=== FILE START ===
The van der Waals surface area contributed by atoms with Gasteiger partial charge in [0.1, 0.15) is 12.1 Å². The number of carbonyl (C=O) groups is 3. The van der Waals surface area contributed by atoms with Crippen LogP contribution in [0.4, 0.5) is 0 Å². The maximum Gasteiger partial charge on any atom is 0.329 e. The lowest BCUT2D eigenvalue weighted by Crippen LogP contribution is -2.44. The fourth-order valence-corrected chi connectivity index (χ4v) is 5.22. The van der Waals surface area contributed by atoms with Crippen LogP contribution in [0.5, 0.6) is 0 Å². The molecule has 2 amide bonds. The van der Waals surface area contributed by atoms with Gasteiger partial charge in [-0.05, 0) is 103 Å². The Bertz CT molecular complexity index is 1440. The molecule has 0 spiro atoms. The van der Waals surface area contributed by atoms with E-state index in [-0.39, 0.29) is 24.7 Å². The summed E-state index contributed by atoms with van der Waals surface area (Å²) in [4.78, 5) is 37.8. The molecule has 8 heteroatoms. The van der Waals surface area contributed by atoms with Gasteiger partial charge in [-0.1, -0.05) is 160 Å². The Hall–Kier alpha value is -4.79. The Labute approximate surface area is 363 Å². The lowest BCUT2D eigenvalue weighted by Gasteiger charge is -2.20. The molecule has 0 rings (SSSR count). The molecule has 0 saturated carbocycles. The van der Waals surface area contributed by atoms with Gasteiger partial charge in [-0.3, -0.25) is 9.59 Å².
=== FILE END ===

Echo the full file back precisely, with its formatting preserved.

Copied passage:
The van der Waals surface area contributed by atoms with Gasteiger partial charge in [0.1, 0.15) is 12.1 Å². The number of carbonyl (C=O) groups is 3. The van der Waals surface area contributed by atoms with Crippen LogP contribution in [0.4, 0.5) is 0 Å². The maximum Gasteiger partial charge on any atom is 0.329 e. The lowest BCUT2D eigenvalue weighted by Crippen LogP contribution is -2.44. The fourth-order valence-corrected chi connectivity index (χ4v) is 5.22. The van der Waals surface area contributed by atoms with Crippen LogP contribution in [0.5, 0.6) is 0 Å². The molecule has 2 amide bonds. The van der Waals surface area contributed by atoms with Gasteiger partial charge in [-0.05, 0) is 103 Å². The Bertz CT molecular complexity index is 1440. The molecule has 0 spiro atoms. The van der Waals surface area contributed by atoms with E-state index in [-0.39, 0.29) is 24.7 Å². The summed E-state index contributed by atoms with van der Waals surface area (Å²) in [4.78, 5) is 37.8. The molecule has 8 heteroatoms. The van der Waals surface area contributed by atoms with Gasteiger partial charge in [-0.1, -0.05) is 160 Å². The Hall–Kier alpha value is -4.79. The Labute approximate surface area is 363 Å². The lowest BCUT2D eigenvalue weighted by Gasteiger charge is -2.20. The molecule has 0 rings (SSSR count). The molecule has 0 saturated carbocycles. The van der Waals surface area contributed by atoms with Gasteiger partial charge in [-0.3, -0.25) is 9.59 Å².